Biohacking, also known as human enhancement, is the newest wellness obsession. So what even is it? You may have heard of hacking into a computer or emails – but what about the human body? In simplistic terms, biohacking is a form of do-it-yourself-biology that allows you to upgrade your brain and body to become more efficient.
You may be surprised to know that despite its intimidating moniker, methods of Biohacking have been around for centuries in the form of natural remedies such as intermittent fasting and meditation. More modern forms of biohacking can include anything from wearing a smartwatch – which gives you health reminders to walk more and take a rest – and apps that tell you when to drink water, to the more controversial and unregulated genetic engineering.
So, why on earth would anyone want to hack their own bodies? The answer is simpler than we may think – Biohacking can allow us to do things such as improve our sleep, health and cognitive awareness. An example of this may be our plight to cling onto our youth, in what feels like a high speed chase against ageing. Pharrell is the media-crowned champion of biohacking, having successfully tricked us into believing that he hasn’t actually aged since turning 25. His radiant youth may be a result of lucky genetics, yes – but natural biohacking methods such as diet augmentation and exercise methods likely play a big part in his ageless exterior.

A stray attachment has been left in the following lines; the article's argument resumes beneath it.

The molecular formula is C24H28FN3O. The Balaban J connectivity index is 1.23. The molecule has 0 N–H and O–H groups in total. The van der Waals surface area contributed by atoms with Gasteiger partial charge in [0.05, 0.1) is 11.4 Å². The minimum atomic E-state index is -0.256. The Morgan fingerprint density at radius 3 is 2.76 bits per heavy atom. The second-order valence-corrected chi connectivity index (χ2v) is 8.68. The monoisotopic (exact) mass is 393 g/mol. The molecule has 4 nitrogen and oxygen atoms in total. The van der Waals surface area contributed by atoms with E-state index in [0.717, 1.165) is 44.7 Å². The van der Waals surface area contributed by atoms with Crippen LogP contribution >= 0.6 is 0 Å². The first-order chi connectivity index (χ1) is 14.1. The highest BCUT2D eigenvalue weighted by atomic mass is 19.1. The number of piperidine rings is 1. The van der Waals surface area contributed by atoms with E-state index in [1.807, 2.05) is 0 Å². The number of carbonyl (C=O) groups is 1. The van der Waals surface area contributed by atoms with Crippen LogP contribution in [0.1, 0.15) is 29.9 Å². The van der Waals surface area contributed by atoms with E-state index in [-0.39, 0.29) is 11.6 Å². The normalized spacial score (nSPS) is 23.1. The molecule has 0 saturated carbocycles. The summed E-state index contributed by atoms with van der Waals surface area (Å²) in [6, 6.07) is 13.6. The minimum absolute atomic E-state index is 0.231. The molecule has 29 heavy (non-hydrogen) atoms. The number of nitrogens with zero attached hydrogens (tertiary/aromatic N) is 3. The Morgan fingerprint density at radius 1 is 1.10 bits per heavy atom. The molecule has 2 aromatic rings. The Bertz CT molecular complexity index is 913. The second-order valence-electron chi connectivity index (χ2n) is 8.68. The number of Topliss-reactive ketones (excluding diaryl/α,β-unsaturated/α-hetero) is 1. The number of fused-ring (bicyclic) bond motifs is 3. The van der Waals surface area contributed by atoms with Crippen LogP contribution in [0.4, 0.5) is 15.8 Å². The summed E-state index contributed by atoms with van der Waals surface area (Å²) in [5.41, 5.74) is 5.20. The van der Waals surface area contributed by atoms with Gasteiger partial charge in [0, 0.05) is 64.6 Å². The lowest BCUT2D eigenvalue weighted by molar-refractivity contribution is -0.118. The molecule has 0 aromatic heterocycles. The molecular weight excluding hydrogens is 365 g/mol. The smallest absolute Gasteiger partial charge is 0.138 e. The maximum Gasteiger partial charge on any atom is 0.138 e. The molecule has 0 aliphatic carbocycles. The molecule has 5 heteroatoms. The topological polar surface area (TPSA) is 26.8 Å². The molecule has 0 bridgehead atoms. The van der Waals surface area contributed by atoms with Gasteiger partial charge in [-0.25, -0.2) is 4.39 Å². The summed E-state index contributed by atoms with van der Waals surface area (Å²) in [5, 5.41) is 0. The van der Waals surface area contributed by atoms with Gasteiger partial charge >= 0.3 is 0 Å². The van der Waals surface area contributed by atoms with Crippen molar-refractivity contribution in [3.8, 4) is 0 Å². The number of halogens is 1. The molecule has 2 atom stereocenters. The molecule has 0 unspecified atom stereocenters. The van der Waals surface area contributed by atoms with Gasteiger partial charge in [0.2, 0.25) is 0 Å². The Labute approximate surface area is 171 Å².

Some people however, are taking a more drastic route. Lepht Anonym describes themself as “a faceless, genderless British Biohacker” and has inserted over 50 DIY chips and magnets into their body. The chips allow them to perform a whole range of humanity-defying tasks such as the ability to share wifi, upload and download data and even power up electronic devices from inside themselves.
Whilst biohacking may have many beneficial results for our health, many worry that it might be going too far. With the question remaining as to whether human-enhancement is a sign of the future or a potentially dangerous fad, the line between natural health Biohacking and invasive genetic Biohacking becomes thinner.
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